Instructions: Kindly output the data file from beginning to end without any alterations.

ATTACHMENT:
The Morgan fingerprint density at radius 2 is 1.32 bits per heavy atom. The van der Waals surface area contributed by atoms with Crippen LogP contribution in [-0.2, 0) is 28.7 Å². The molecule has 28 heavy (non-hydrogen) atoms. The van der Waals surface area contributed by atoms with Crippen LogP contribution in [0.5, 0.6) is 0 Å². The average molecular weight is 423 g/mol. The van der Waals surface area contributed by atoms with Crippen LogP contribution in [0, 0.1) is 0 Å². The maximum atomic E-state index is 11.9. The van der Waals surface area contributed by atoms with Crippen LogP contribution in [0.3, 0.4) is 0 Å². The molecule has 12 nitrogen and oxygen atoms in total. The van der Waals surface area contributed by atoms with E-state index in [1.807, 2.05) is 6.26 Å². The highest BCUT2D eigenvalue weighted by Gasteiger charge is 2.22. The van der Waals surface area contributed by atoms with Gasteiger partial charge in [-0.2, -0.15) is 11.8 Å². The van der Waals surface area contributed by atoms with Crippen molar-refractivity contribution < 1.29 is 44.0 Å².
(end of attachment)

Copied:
The Morgan fingerprint density at radius 2 is 1.32 bits per heavy atom. The van der Waals surface area contributed by atoms with Crippen LogP contribution in [-0.2, 0) is 28.7 Å². The molecule has 28 heavy (non-hydrogen) atoms. The van der Waals surface area contributed by atoms with Crippen LogP contribution in [0.5, 0.6) is 0 Å². The average molecular weight is 423 g/mol. The van der Waals surface area contributed by atoms with Crippen LogP contribution in [0, 0.1) is 0 Å². The maximum atomic E-state index is 11.9. The van der Waals surface area contributed by atoms with Crippen LogP contribution in [0.3, 0.4) is 0 Å². The molecule has 12 nitrogen and oxygen atoms in total. The van der Waals surface area contributed by atoms with E-state index in [1.807, 2.05) is 6.26 Å². The highest BCUT2D eigenvalue weighted by Gasteiger charge is 2.22. The van der Waals surface area contributed by atoms with Gasteiger partial charge in [-0.2, -0.15) is 11.8 Å². The van der Waals surface area contributed by atoms with Crippen molar-refractivity contribution < 1.29 is 44.0 Å².